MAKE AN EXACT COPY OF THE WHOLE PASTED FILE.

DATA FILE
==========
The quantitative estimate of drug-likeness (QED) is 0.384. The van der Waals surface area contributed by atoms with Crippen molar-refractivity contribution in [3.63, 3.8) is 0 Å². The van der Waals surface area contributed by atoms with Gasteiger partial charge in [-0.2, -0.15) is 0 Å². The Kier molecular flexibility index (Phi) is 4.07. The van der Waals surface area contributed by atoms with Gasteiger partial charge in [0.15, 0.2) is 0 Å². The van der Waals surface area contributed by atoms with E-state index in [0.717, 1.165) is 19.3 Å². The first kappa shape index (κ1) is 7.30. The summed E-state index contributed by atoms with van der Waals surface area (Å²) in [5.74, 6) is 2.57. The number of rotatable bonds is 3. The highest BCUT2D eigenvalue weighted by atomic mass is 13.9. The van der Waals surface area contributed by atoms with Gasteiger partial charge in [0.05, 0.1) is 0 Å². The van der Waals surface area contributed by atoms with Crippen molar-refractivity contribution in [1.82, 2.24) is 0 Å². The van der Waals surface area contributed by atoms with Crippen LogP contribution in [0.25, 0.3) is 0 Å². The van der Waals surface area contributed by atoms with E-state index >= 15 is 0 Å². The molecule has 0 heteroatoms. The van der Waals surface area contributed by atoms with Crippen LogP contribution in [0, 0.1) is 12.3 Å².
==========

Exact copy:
The quantitative estimate of drug-likeness (QED) is 0.384. The van der Waals surface area contributed by atoms with Crippen molar-refractivity contribution in [3.63, 3.8) is 0 Å². The van der Waals surface area contributed by atoms with Gasteiger partial charge in [-0.2, -0.15) is 0 Å². The Kier molecular flexibility index (Phi) is 4.07. The van der Waals surface area contributed by atoms with Gasteiger partial charge in [0.15, 0.2) is 0 Å². The van der Waals surface area contributed by atoms with E-state index in [0.717, 1.165) is 19.3 Å². The first kappa shape index (κ1) is 7.30. The summed E-state index contributed by atoms with van der Waals surface area (Å²) in [5.74, 6) is 2.57. The number of rotatable bonds is 3. The highest BCUT2D eigenvalue weighted by atomic mass is 13.9. The van der Waals surface area contributed by atoms with Gasteiger partial charge in [0.05, 0.1) is 0 Å². The van der Waals surface area contributed by atoms with Crippen molar-refractivity contribution in [1.82, 2.24) is 0 Å². The van der Waals surface area contributed by atoms with Crippen LogP contribution in [0.25, 0.3) is 0 Å². The van der Waals surface area contributed by atoms with E-state index >= 15 is 0 Å². The molecule has 0 heteroatoms. The van der Waals surface area contributed by atoms with Crippen LogP contribution in [0, 0.1) is 12.3 Å².